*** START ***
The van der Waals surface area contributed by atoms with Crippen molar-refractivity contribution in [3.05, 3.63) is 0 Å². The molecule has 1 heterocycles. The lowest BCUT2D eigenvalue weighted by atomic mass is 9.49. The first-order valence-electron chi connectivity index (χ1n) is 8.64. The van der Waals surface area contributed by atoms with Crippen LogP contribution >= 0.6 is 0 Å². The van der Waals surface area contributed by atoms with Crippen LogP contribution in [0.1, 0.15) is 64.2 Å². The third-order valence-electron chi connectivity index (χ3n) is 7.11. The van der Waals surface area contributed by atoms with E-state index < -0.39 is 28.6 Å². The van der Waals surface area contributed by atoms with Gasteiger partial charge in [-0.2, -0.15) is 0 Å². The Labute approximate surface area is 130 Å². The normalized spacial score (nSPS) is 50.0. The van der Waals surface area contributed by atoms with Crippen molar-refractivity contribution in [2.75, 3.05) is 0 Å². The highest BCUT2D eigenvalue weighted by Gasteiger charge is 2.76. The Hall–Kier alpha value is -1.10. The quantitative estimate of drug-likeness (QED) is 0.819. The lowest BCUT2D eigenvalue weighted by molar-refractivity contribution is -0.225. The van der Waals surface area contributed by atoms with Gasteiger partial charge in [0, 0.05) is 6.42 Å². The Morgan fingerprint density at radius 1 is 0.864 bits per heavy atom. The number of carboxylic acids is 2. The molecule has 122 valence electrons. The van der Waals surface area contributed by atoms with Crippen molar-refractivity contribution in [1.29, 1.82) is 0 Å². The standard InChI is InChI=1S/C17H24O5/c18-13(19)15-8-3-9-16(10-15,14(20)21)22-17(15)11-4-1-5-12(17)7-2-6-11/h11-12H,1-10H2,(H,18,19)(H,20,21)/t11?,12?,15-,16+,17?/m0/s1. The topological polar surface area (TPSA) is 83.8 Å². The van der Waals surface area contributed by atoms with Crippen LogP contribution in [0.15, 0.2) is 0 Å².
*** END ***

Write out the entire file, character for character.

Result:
The van der Waals surface area contributed by atoms with Crippen molar-refractivity contribution in [3.05, 3.63) is 0 Å². The molecule has 1 heterocycles. The lowest BCUT2D eigenvalue weighted by atomic mass is 9.49. The first-order valence-electron chi connectivity index (χ1n) is 8.64. The van der Waals surface area contributed by atoms with Crippen LogP contribution >= 0.6 is 0 Å². The van der Waals surface area contributed by atoms with Crippen LogP contribution in [0.1, 0.15) is 64.2 Å². The third-order valence-electron chi connectivity index (χ3n) is 7.11. The van der Waals surface area contributed by atoms with E-state index < -0.39 is 28.6 Å². The van der Waals surface area contributed by atoms with Gasteiger partial charge in [-0.2, -0.15) is 0 Å². The Labute approximate surface area is 130 Å². The normalized spacial score (nSPS) is 50.0. The van der Waals surface area contributed by atoms with Crippen molar-refractivity contribution in [2.75, 3.05) is 0 Å². The highest BCUT2D eigenvalue weighted by Gasteiger charge is 2.76. The Hall–Kier alpha value is -1.10. The quantitative estimate of drug-likeness (QED) is 0.819. The lowest BCUT2D eigenvalue weighted by molar-refractivity contribution is -0.225. The van der Waals surface area contributed by atoms with Gasteiger partial charge in [0, 0.05) is 6.42 Å². The Morgan fingerprint density at radius 1 is 0.864 bits per heavy atom. The number of carboxylic acids is 2. The molecule has 122 valence electrons. The van der Waals surface area contributed by atoms with Crippen molar-refractivity contribution in [1.29, 1.82) is 0 Å². The standard InChI is InChI=1S/C17H24O5/c18-13(19)15-8-3-9-16(10-15,14(20)21)22-17(15)11-4-1-5-12(17)7-2-6-11/h11-12H,1-10H2,(H,18,19)(H,20,21)/t11?,12?,15-,16+,17?/m0/s1. The topological polar surface area (TPSA) is 83.8 Å². The van der Waals surface area contributed by atoms with Crippen LogP contribution in [0.15, 0.2) is 0 Å².